There was a pretty young woman I used to see pegging out sheets and I worried that she would grow old there and that no one would know how beautiful she was. And maybe she would die without ever having really lived.
Heisenberg and Bohr and Einstein strike me as being like gifted retriever dogs. Off they go, not just for an afternoon, but for ten years; they come back exhausted and triumphant and drop at your feet... a vole. It's a remarkable thing in its way, a vole—intricate, beautiful really, marvellous. But does it... Does it help? Does it move the matter on?
When you ask a question that you'd actually like to know the answer to—what was there before the Big Bang, for instance, or what lies beyond the expanding universe, why does life have this inbuilt absurdity, this non sequitur of death—they say that your question can't be answered, because the terms in which you've put it are logically unsound. What you must do, you see, is ask vole questions. Vole is—as we have agreed—the answer; so it follows that your questions must therefore all be vole-related.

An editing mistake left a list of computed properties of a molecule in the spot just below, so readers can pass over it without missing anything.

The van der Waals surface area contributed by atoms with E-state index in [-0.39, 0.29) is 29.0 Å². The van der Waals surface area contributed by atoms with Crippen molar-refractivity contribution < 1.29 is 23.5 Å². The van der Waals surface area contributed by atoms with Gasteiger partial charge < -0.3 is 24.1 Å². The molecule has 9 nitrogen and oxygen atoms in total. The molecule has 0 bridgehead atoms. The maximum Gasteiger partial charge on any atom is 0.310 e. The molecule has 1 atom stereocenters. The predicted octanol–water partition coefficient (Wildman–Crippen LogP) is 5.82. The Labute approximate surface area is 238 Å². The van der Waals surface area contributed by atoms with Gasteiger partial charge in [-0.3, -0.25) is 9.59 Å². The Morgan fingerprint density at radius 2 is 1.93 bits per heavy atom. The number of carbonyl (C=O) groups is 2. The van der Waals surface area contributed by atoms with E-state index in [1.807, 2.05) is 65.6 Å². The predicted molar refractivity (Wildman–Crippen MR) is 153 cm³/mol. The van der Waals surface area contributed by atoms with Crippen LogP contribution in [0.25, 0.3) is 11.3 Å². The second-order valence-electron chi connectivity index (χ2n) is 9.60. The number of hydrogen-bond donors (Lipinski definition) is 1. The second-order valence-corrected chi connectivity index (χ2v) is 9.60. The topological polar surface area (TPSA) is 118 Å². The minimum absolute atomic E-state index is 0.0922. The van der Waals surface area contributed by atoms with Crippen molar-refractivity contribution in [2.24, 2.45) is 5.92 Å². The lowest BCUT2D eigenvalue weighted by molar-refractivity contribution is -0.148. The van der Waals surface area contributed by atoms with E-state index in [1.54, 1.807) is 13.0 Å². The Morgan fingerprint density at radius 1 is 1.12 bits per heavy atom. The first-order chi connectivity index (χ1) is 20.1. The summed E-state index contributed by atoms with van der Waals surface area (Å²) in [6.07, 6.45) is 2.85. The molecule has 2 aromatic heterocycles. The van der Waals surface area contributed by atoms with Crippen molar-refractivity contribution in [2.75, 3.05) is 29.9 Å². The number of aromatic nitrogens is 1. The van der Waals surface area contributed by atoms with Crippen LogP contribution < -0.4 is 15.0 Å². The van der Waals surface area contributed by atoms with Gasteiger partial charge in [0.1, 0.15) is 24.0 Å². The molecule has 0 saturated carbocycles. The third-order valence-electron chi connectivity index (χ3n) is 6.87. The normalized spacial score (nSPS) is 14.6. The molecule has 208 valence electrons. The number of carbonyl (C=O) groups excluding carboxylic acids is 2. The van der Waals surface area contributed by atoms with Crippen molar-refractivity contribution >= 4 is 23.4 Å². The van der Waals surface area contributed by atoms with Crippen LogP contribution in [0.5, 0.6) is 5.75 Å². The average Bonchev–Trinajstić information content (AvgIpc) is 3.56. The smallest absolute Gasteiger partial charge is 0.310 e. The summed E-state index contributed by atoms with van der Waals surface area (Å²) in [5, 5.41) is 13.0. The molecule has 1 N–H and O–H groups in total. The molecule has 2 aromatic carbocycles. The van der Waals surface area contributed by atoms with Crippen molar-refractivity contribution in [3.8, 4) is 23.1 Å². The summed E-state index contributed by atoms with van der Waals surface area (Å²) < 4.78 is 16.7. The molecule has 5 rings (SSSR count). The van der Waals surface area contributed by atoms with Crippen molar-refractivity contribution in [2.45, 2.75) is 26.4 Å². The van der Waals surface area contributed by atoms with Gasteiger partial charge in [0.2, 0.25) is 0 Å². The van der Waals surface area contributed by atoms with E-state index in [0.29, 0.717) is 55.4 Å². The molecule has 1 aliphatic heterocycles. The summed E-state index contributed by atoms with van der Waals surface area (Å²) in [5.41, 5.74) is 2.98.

I suppose it was a dream that lasted really about fifty years. By the time universal education had begun to work properly, say 1925, and the time the first teachers started to hold back information, say 1975. So a fifty-year dream."
"I think what's happened is that because they themselves know less than their predecessors, innovators and leaders today have remade the world in their own image. Spellchecks. Search engines. They've remodeled the world so that ignorance is not really a disadvantage. And I should think that increasingly they'll carry on reshaping the world to accommodate a net loss of knowledge.
I looked at him on the bed. He coughed once and a trail of brownish dead blood came out of his mouth and ran down the side of his chin. Then he stopped breathing. And I thought, I'll make sure I never end up here, either.
I want to be careful not to throw all this away. This is happiness. I think this is what happiness is. I haven't got it yet, but I can sense it out there. I feel I'm close to it. Some days, I'm so close I can almost smell it.
I suppose I was lucky enough to be educated at a time when teachers still thought children could handle knowledge. They trusted us. Then there came a time when they decided that because not every kid in the class could understand or remember those things they wouldn't teach them anymore because it wasn't fair on the less good ones. So they withheld knowledge. Then I suppose the next lot of teachers didn't have the knowledge to withhold.
And sometimes in life, I imagine, good things do happen. Most of the time, it's the opposite, obviously. But I don't think you should rule out the possibility that just occasionally chance might deal you a good card.